Dr. M. Visvesvaraya

A commemorative postage stamp on the 100th birthday of Sir Mokshagondam Visweswarayya (MV), an Indian civil engineer, 19th Diwan of the Mysore Kingdom :

Dr. M. Visvesvaraya (सर मोक्षगुंडम विश्वेश्वरय्या)Issued by India

Issued on Sep 15, 1960 

Issued for : A life so devoted to outstanding achievements would constitute a memorable record even at an earlier age but a hundred years of that life are not only worthy of commemoration but also deserving of a place of distinction in the golden lettered records of history. The P&T Department is proud of being associated with the commemoration of his centenary and the stamp which it has the privilege of issuing on this occasion is but a humble tribute from a body of grateful citizens.

Type : Stamp, Postal Used

Colour : Dark brown & Crimson

Denomination : 15 naye paise

Name : Mokshagundam Viswesvarayya

Born on Sep 15, 1861 at Muddenahalli, Chikkaballapura, Kingdom of Mysore [now in Karnataka]

Died on Apr 12, 1962 at Bangalore, Karnataka, India

About : 

  • A hundred years in the life of a nation is an age; in the life of an individual it is a marvel but if that life happens to be one of signal achievements in diverse fields of human activity, it constitutes a miracle. Sri M. Visvesvaraya who completes his hundred years in September 1961 can look back upon his century not only with a sense of pride and glory but also as an outstanding contribution to the building up of the Country during a very difficult period of its history.
  • Born in a small village in Chickballapur, Taluk of Kolar District, Mysore on September 15, 1861, in a poor Brahmin family, Sri Visvesvaraya became the architect of his own destiny. After completing his education in Engineering with great distinction in 1884, from Poona College, he became an Asstt. Engineer in the P.W.D. of the Bombay Government. Within 3 years he was admitted to the Associate Membership of the Institute of Civil Engineers, London, and very soon he began to take long strides in his chosen profession. In 1894, he was deputed for designing and executing Water works and preparing a drainage and sewerage scheme for the town of Sukkur in Sind. The Governor of Bombay, Lord Sandhurst, described him as the “most able Engineer” the Municipality could provide itself with. Not only in field work but even in research he made his mark and held his position with conspicuousness amongst the best Engineers in the Country and abroad. He travelled extensively and received homage of his professional colleagues wherever he went. His subsequent career was noted for the designing of a new type of waste weir flood gate which was installed at the headwork of Mutha and also a new scheme of irrigation called the “Block system of irrigation” to meet the peculiar problems of the Deccan. By this time his reputation had travelled abroad and Lord Morley, the then Secretary of State for India selected him in 1908 to prepare proposals for a drainage system in Aden. In May of the same year, he retired from the service of the Bombay Govt. at his own request.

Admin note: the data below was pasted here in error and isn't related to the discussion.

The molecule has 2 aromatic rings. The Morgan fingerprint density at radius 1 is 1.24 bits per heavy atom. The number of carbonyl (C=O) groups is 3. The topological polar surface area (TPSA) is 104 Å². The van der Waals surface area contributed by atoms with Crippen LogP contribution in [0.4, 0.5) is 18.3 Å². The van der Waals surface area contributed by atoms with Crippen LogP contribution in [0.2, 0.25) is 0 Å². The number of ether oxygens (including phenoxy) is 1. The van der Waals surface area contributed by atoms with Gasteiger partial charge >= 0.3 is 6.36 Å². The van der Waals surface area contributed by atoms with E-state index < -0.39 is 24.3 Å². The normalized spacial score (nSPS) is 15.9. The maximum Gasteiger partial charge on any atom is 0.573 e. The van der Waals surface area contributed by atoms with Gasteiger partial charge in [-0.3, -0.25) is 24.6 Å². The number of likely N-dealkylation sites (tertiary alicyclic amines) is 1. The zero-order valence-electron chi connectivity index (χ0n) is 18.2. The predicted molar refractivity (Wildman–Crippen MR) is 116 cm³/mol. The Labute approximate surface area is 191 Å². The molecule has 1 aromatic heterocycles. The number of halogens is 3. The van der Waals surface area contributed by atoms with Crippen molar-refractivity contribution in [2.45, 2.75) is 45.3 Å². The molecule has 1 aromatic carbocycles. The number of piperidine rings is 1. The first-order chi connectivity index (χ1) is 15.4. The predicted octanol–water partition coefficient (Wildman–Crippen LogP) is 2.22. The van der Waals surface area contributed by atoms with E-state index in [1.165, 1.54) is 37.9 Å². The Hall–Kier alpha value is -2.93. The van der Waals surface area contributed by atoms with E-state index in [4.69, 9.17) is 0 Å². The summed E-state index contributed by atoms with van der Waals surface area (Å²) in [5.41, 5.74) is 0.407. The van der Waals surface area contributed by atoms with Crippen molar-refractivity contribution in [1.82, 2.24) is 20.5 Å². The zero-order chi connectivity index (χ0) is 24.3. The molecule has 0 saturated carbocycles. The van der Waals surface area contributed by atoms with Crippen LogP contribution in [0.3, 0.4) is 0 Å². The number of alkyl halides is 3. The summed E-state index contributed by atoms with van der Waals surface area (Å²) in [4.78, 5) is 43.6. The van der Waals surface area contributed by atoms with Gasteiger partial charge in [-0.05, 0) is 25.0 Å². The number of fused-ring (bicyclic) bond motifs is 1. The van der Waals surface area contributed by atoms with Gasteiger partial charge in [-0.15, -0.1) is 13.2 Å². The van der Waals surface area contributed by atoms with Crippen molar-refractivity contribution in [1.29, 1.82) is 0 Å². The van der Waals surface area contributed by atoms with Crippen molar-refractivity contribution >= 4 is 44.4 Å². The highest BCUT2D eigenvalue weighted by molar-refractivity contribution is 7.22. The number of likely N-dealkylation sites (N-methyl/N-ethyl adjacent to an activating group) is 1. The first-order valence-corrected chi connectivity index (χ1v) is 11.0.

• For him however retirement did not mean any cessation of activities; instead it increased the tempo of demands for his services and shortly after retirement and a world tour which he undertook, he was appointed as Special Consulting Engineer to the Government of Hyderabad; Hyderabad City had been seriously affected by the ravages of the Musi river. In 6 months he worked out a complete scheme for protection of the Hyderabad City and was then invited by the Maharaja of Mysore to be his Chief Engineer. Public work was however a passion of his life and acknowledging this, Dewan T. Anand Rao persuaded him that he would have ample opportunities for public service in his new assignment. His service in Mysore State afforded him full opportunities for the exercise of his genius. He designed and constructed a major part of the masonry dam across the Kaveri forming the reservoir now known as the Krishnarajasagar. Gandhiji felt that this project alone was enough to perpetuate his name and no one who visits that spot of beauty and great utility can help endorsing that tribute. His interests began to widen and at his initiative an Economic Conference was brought into existence in Mysore. He appointed a committee on technical education, organized a mechanical and engineering school at Bangalore and subsequently founded the Chamarajendra Technical Institute at Mysore. A comprehensive Railway Programme and the establishment of a railway construction department next engaged his attention.